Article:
What happens in the very end stages of Metastasized Stage 4 prostate cancer?
Gary Larson, MD - Have Treated Over 10,000 Prostate Cancer Patient
I currently have a patient taking the equivalent of 3,500 percocets per month to control the pain from stage IV prostate cancer. (1) PEOPLE ARE FOND OF USING THE TRITE EXPRESSION THAT MOST MEN DIE WITH PROSTATE CANCER RATHER THAN OF IT. THIS IS WHAT IT CAN BE LIKE TO DIE WITH IT.
Prostate cancer preferentially spreads to the bones, although now that stage IV prostate cancer patients are living longer with chemotherapy and newer treatment modalities, we are seeing spread to visceral organs as well (lung, liver, brain, etc.). They also have more time to develop the conditions described below.
Bone metastases are usually asymptomatic when first discovered, but over time, they erode the healthy bone, destroying nerves, and causing excruciating pain. Men will often have dozens or even a hundred metastatic sites that each hurt just like a broken bone, not to mention compressing spinal nerves, causing pain in the entire distribution of those nerves. Some bones do break in the process.
Skull base metastases deserve special mention. Compressing the cranial nerves as they exit the skull base, may paralyze cranial nerves causing the inability to use the eye muscles, facial muscles or swallowing muscles. If one’s facial muscles are paralyzed, they can’t blink, which leads to keratitis and blindness (unless the eyelid is partially sewn shut - or weights are surgically implanted in the eyelid to allow it go down all the way. If one can’t swallow, they need a feeding tube (these men are fully awake and functional, but will starve to death without the ability to swallow food - not the situation where a feeding tube is placed to keep comatose patients alive, which is a completely different issue). Not being able to swallow saliva means they must spit 1–2 liters of it every day, or have a fistula placed so it drains out of their neck. Compression of the trigeminal nerves cause pain in the distribution of that branch or branches - it’s like having a toothache in all your teeth at once - or that same intensity of pain in the upper part of the face.
While cancer spreads to the rest of the body, it’s also progressing in the pelvis, where it started. Bladder invasion causes intractable spasms and a constant painful feeling of needing to urinate. A catheter becomes necessary - usually placed through the abdominal wall directly into the bladder, which is less uncomfortable than having it go through the penis for months or years. The cancer can grow posteriorly to close off the rectum, requiring a colostomy - or just causing death from peritonitis. (A colostomy doesn’t do anything about the constant feeling that you have a butcher knife stuck up your ass.) Obstruction of the ureters requires nephrostomies (urine draining out of the back - from where the kidneys are). A well informed patient may refuse nephrostomies and die a relative painless death from renal failure in the next few weeks or months.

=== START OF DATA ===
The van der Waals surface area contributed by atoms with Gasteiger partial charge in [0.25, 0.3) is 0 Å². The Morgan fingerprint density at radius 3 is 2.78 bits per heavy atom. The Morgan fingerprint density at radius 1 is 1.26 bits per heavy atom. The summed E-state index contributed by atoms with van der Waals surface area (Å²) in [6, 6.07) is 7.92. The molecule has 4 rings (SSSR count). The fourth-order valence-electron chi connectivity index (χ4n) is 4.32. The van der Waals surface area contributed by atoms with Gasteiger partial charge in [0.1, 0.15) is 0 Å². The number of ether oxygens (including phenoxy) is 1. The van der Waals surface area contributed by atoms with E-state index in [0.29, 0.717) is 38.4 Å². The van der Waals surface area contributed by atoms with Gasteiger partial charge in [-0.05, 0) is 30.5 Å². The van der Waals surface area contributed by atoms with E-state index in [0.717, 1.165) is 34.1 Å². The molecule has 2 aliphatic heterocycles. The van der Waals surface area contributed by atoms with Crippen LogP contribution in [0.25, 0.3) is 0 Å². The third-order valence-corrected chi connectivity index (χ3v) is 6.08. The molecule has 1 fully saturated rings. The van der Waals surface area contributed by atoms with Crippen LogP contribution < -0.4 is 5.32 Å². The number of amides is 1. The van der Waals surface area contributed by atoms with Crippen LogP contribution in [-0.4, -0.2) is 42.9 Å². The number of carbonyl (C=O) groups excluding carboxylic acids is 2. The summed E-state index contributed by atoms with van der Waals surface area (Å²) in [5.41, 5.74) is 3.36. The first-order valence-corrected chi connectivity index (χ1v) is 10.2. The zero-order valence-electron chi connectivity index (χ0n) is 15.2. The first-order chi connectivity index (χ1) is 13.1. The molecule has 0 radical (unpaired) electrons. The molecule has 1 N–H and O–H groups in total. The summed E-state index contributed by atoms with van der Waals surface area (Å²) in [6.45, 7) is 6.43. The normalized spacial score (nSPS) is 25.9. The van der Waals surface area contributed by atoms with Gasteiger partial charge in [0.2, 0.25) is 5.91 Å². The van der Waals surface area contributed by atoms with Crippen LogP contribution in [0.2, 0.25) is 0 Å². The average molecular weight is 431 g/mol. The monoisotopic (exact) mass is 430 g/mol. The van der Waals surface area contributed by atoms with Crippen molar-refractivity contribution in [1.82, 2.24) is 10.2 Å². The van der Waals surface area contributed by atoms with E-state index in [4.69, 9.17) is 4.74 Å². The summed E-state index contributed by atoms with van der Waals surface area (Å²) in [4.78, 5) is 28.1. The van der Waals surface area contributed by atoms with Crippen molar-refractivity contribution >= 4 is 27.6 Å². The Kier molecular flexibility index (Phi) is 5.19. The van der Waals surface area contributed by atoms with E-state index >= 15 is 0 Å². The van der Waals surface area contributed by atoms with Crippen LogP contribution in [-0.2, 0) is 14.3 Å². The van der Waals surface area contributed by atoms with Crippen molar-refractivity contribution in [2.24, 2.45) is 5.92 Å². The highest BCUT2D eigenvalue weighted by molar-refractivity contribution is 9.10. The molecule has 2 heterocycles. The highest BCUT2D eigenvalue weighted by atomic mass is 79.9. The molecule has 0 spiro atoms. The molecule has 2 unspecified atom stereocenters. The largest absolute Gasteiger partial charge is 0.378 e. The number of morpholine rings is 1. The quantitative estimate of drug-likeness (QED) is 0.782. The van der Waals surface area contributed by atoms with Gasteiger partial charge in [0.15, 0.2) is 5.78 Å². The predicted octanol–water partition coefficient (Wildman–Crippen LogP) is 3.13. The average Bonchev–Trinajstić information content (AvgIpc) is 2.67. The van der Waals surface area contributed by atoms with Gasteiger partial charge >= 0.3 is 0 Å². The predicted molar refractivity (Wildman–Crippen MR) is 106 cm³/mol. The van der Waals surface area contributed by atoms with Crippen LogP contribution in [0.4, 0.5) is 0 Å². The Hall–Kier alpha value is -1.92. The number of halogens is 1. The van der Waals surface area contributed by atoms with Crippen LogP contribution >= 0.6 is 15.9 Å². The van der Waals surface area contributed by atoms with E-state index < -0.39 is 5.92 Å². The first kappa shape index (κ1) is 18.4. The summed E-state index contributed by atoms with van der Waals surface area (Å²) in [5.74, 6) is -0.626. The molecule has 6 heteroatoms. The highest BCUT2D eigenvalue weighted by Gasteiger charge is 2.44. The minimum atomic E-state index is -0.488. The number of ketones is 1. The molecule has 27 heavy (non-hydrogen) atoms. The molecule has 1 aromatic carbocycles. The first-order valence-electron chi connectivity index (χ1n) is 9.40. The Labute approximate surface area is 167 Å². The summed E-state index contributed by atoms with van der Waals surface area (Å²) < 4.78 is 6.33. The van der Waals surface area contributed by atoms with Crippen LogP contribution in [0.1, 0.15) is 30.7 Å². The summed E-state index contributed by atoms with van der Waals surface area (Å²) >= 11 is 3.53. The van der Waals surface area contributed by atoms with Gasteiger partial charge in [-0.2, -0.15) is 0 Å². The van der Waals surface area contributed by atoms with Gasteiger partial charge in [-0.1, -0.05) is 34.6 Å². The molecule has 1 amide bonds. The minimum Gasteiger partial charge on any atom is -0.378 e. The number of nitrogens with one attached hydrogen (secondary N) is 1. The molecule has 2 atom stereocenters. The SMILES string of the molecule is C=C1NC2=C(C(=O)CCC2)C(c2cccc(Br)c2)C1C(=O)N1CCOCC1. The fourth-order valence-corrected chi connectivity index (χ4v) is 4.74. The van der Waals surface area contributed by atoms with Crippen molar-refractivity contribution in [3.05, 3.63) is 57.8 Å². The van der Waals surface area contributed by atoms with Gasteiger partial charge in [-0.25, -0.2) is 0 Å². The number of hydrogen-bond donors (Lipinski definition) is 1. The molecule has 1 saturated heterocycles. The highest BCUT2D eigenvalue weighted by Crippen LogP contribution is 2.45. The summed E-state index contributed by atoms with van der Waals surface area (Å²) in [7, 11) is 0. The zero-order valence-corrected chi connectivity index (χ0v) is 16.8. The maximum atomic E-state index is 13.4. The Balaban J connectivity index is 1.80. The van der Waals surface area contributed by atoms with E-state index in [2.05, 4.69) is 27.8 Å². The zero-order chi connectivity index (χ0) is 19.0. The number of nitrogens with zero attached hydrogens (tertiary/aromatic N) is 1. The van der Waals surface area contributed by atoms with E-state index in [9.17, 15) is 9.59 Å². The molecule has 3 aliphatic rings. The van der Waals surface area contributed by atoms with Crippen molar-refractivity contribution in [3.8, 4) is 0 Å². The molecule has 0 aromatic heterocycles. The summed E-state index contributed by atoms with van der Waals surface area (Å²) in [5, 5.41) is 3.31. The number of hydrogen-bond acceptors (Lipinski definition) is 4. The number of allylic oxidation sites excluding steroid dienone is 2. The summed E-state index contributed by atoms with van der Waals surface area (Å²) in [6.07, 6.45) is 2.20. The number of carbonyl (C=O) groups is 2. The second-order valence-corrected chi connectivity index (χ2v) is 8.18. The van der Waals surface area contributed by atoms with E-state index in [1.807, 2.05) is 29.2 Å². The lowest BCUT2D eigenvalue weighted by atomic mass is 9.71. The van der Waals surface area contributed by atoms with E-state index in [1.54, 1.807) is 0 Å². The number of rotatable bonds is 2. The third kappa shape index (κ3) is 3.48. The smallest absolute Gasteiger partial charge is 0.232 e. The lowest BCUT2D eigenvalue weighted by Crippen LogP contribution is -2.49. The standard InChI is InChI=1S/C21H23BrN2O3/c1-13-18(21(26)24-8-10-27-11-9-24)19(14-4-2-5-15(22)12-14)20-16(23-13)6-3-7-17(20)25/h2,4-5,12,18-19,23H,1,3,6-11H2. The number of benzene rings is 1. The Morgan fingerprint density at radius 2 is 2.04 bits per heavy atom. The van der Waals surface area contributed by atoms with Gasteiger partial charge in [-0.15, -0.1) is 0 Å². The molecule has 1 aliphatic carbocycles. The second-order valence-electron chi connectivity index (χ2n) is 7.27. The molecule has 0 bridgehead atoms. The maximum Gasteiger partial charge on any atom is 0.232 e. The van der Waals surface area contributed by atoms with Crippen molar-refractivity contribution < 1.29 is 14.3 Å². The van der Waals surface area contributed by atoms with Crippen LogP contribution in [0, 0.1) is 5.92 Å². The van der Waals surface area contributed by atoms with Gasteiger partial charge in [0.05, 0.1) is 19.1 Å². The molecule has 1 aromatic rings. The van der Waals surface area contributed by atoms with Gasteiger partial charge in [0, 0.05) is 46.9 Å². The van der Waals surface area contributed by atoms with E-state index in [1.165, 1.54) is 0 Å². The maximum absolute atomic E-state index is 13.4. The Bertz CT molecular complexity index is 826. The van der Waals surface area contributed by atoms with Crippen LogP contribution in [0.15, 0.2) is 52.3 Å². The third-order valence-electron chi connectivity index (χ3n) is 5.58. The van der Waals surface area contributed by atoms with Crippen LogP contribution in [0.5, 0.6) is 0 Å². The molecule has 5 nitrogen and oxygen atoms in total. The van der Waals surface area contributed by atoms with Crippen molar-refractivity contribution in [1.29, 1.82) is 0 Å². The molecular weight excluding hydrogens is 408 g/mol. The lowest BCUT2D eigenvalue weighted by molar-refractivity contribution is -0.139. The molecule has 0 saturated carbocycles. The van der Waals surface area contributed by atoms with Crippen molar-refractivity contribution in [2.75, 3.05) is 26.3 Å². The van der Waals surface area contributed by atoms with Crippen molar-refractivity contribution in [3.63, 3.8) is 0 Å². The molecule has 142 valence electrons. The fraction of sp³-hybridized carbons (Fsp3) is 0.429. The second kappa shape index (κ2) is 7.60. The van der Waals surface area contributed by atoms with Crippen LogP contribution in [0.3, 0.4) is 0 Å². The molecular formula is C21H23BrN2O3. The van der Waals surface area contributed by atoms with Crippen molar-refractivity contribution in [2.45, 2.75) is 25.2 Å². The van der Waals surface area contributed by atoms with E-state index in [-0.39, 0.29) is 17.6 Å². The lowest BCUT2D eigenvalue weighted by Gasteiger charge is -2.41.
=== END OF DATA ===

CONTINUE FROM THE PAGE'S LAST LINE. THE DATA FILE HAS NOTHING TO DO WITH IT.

What about Hospice, you might ask? Hospice is generally reserved for patients with a 6 month life expectancy - these men may live for a year or two with these problems.
Not all patients get all these symptoms, but just pick a few of them and imagine living with them for 2–3 years.
Many men who die “with” prostate cancer may have liver failure, bone marrow failure, heart failure, renal failure, etc. listed as the immediate cause of death on their death certificate. Listing these diagnoses as being secondary to prostate cancer may or may not result in them being counted as a prostate cancer deaths.
The 27,000 men officially listed as dying FROM prostate cancer last year may, in many respects, be the lucky ones. They have come to the end of living with it.
You can see why I support PSA screening for prostate cancer. 90% of the men who are cured of prostate cancer had their disease caught early by screening. Those who don’t are playing Russian roulette with fate described above.
It may be necessary to place a weight in the eyelid or sew it partially shut due to facial nerve paralysis caused by skull base metastasis from prostate cancer.
A nephrostomy tube placed due to kidney obstruction by prostate cancer.
Spinal fractures due to prostate cancer.
Aside: I didn’t mention the morbidity from treatment - living without testosterone for years, side effects from chemotherapy and a variety of newer side effects we are discovering from the newer drugs that are now available to treat prostate cancer.
(1) 320 mg of oxycontin per day + 240 mg immediate release oxycodone = 560 mg/day X 31 days = 17,360 mg/month - which is the equivalent of 3,472 Percocet-5’s per month.